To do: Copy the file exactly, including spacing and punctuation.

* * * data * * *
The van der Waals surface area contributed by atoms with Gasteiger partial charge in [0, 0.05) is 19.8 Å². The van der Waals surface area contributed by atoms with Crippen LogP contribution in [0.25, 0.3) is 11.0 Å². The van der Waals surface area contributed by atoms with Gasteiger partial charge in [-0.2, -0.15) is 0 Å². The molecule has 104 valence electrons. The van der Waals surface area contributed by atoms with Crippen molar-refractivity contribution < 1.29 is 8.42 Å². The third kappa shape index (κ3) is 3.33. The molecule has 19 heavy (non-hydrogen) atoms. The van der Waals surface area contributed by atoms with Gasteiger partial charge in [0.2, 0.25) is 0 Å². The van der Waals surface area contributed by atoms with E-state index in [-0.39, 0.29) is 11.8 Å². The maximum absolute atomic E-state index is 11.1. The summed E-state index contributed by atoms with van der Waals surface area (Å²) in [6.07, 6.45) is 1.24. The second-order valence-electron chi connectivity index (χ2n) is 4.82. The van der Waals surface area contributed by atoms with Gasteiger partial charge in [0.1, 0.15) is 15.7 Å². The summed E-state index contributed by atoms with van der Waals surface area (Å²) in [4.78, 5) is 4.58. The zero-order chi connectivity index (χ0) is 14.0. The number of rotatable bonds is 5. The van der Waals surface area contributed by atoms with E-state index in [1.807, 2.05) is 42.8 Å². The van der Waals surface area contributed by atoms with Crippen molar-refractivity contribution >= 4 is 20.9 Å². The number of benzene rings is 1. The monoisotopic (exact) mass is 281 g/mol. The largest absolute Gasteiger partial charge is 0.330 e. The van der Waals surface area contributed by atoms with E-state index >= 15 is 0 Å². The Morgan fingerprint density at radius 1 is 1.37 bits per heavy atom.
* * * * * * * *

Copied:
The van der Waals surface area contributed by atoms with Gasteiger partial charge in [0, 0.05) is 19.8 Å². The van der Waals surface area contributed by atoms with Crippen LogP contribution in [0.25, 0.3) is 11.0 Å². The van der Waals surface area contributed by atoms with Gasteiger partial charge in [-0.2, -0.15) is 0 Å². The molecule has 104 valence electrons. The van der Waals surface area contributed by atoms with Crippen molar-refractivity contribution < 1.29 is 8.42 Å². The third kappa shape index (κ3) is 3.33. The molecule has 19 heavy (non-hydrogen) atoms. The van der Waals surface area contributed by atoms with Gasteiger partial charge in [0.2, 0.25) is 0 Å². The van der Waals surface area contributed by atoms with E-state index in [-0.39, 0.29) is 11.8 Å². The maximum absolute atomic E-state index is 11.1. The summed E-state index contributed by atoms with van der Waals surface area (Å²) in [6.07, 6.45) is 1.24. The second-order valence-electron chi connectivity index (χ2n) is 4.82. The van der Waals surface area contributed by atoms with Gasteiger partial charge in [0.1, 0.15) is 15.7 Å². The summed E-state index contributed by atoms with van der Waals surface area (Å²) in [4.78, 5) is 4.58. The zero-order chi connectivity index (χ0) is 14.0. The number of rotatable bonds is 5. The van der Waals surface area contributed by atoms with E-state index in [1.807, 2.05) is 42.8 Å². The van der Waals surface area contributed by atoms with Crippen molar-refractivity contribution >= 4 is 20.9 Å². The number of benzene rings is 1. The monoisotopic (exact) mass is 281 g/mol. The largest absolute Gasteiger partial charge is 0.330 e. The van der Waals surface area contributed by atoms with E-state index >= 15 is 0 Å². The Morgan fingerprint density at radius 1 is 1.37 bits per heavy atom.